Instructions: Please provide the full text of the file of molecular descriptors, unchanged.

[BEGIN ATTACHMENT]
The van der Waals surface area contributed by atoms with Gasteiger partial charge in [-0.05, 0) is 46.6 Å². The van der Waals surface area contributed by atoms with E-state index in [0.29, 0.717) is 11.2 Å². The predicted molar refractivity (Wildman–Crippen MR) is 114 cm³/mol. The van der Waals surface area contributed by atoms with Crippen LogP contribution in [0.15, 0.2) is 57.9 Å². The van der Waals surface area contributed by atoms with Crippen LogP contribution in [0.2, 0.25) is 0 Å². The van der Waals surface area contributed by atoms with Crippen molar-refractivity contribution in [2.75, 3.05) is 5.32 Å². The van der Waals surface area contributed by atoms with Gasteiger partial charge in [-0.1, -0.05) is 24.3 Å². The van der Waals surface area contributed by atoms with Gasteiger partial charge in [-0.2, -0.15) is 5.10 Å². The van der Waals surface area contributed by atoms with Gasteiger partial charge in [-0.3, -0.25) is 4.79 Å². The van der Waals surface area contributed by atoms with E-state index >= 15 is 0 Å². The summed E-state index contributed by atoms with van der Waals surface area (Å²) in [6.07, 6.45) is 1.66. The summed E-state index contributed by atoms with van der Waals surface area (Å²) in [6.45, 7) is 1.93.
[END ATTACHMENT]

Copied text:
The van der Waals surface area contributed by atoms with Gasteiger partial charge in [-0.05, 0) is 46.6 Å². The van der Waals surface area contributed by atoms with E-state index in [0.29, 0.717) is 11.2 Å². The predicted molar refractivity (Wildman–Crippen MR) is 114 cm³/mol. The van der Waals surface area contributed by atoms with Crippen LogP contribution in [0.15, 0.2) is 57.9 Å². The van der Waals surface area contributed by atoms with Crippen LogP contribution in [0.2, 0.25) is 0 Å². The van der Waals surface area contributed by atoms with Crippen molar-refractivity contribution in [2.75, 3.05) is 5.32 Å². The van der Waals surface area contributed by atoms with Gasteiger partial charge in [-0.1, -0.05) is 24.3 Å². The van der Waals surface area contributed by atoms with Gasteiger partial charge in [-0.2, -0.15) is 5.10 Å². The van der Waals surface area contributed by atoms with Gasteiger partial charge in [-0.3, -0.25) is 4.79 Å². The van der Waals surface area contributed by atoms with E-state index >= 15 is 0 Å². The summed E-state index contributed by atoms with van der Waals surface area (Å²) in [6.07, 6.45) is 1.66. The summed E-state index contributed by atoms with van der Waals surface area (Å²) in [6.45, 7) is 1.93.